I’ve been thinking recently about entry requirements to A level courses. Physics in particular as that’s the one I have direct experience with but I’m sure much of the same arguments apply to other subjects. I’ve been wondering if entry requirements should be loosened, tightened or if they are about right. This leads into the wider question of should A level physics be open to any students, or just the really bright ones who are also good at maths? I’m not expecting I’ll be fully decided after writing this, but I hope to order my thoughts a bit more coherently. And quite honestly, I’m stuck at home with a 2 year old with chicken pox. Plenty of time to think 🙂
Physics is a wonderful subject. From the amazingness of quantum mechanics and particle physics to the explanation for stars and their life cycles (teaching this to year 13 recently has made me be re-amazed at how we can describe and explain such phenomenal things like red giants). Physics is so much more than basic mechanics and electrical circuits (not that there’s anything wrong with enjoying learning about these things!). At A level you start to get a feeling for what is almost laughingly called ‘modern physics’ i.e. post 1890s or so . This can only be good for people especially those that feel physics at school is BORING!
Studying physics can give an understanding of the ideas behind modern technology. It’s a kind of modern world literacy. If you are going for an MRI isn’t it great to understand what’s happening? More people studying physics leads to greater general scientific literacy and this is good for human kind. This idea reminds me of Carl Sagan’s The Demon Haunted World. A phenomenal book showing how science can be useful for avoidance of pseudoscience, amongst other themes.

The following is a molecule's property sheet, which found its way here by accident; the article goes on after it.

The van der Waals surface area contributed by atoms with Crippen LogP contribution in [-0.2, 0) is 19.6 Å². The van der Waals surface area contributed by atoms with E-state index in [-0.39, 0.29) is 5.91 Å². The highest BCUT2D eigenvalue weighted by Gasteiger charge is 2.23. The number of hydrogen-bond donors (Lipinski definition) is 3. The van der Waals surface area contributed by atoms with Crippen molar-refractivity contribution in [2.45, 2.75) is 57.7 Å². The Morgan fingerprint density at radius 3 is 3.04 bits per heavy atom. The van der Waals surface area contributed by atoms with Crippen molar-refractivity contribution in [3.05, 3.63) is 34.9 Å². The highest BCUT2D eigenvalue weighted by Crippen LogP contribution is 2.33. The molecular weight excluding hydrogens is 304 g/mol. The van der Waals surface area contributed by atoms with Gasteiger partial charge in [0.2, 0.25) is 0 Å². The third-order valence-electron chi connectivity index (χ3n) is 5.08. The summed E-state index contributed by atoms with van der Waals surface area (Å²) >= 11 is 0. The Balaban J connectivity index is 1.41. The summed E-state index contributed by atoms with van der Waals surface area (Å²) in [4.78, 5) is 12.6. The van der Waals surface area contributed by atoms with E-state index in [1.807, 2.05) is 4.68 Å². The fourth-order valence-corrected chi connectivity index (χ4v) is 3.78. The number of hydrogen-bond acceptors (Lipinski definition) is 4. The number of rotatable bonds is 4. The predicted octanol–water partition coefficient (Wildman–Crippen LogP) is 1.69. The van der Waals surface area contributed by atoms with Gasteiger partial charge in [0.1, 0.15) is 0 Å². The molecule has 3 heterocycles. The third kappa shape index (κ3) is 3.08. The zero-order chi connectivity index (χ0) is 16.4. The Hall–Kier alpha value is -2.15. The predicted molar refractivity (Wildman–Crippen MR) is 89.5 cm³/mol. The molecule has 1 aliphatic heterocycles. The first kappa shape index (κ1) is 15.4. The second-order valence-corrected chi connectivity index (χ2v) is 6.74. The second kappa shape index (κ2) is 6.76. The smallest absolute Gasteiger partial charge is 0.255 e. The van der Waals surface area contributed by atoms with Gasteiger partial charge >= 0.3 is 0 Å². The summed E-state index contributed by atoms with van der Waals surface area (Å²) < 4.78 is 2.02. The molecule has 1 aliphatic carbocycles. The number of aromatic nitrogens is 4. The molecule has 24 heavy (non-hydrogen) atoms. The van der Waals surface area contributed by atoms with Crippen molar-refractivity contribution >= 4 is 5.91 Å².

Recently UCL dropped the requirement to have physics or maths A level to get onto engineering courses. This is aimed at getting more women onto their courses. It supports the idea that universities feel they have to teach it all again to get them to the right standard anyway (very anecdotal data collection for this fact), so not doing them at all is no barrier to the right, hard working students. I do believe that A levels are not so awful at preparing students to study STEM courses. I admire UCLs efforts, but have to believe a student who has done physics A level will be at an advantage compared to one who hasn’t, though clearly it isn’t a total barrier to success. This supports letting anyone on to the course,because for the right students they don’t really matter anyway…
I fundamentally don’t like telling people what they can and can’t do (within reason, I’m not that sort of parent or teacher with no rules). People can be surprising. Just because they don’t seem to be a model student at 16 doesn’t mean they can’t change. Shutting doors on people in this way goes against my natural leaning to see the good in people. There’s something of John Locke, oh fellow old fans of Lost, about this that I like.
If a student works hard they can get good results. A physics A level can open doors to many careers. It shows you have logical, analytical skills. These can be applied to many things and this is attractive to employers. If someone starts the course with less than the desired GCSEs and proves they are capable of doing well. Then this seems a good idea. There’s some big ifs in there though…